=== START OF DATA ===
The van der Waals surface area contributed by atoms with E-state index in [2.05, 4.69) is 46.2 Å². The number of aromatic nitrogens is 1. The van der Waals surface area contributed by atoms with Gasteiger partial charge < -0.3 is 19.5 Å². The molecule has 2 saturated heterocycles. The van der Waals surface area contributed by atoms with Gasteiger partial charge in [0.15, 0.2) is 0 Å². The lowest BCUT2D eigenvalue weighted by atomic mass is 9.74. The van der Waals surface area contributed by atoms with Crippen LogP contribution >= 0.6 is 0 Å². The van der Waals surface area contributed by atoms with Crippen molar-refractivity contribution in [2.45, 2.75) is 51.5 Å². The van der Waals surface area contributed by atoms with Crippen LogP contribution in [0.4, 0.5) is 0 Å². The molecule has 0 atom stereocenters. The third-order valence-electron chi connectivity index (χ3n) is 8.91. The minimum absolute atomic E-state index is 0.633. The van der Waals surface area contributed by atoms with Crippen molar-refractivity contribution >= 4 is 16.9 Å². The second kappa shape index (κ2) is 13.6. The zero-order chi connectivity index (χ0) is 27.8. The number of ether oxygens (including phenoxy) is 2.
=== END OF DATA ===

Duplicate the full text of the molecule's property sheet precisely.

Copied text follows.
The van der Waals surface area contributed by atoms with E-state index in [2.05, 4.69) is 46.2 Å². The number of aromatic nitrogens is 1. The van der Waals surface area contributed by atoms with Gasteiger partial charge < -0.3 is 19.5 Å². The molecule has 2 saturated heterocycles. The van der Waals surface area contributed by atoms with Gasteiger partial charge in [0.15, 0.2) is 0 Å². The lowest BCUT2D eigenvalue weighted by atomic mass is 9.74. The van der Waals surface area contributed by atoms with Crippen LogP contribution >= 0.6 is 0 Å². The van der Waals surface area contributed by atoms with Crippen molar-refractivity contribution in [2.45, 2.75) is 51.5 Å². The van der Waals surface area contributed by atoms with Crippen LogP contribution in [0.4, 0.5) is 0 Å². The molecule has 0 atom stereocenters. The third-order valence-electron chi connectivity index (χ3n) is 8.91. The minimum absolute atomic E-state index is 0.633. The van der Waals surface area contributed by atoms with Crippen molar-refractivity contribution >= 4 is 16.9 Å². The second kappa shape index (κ2) is 13.6. The zero-order chi connectivity index (χ0) is 27.8. The number of ether oxygens (including phenoxy) is 2.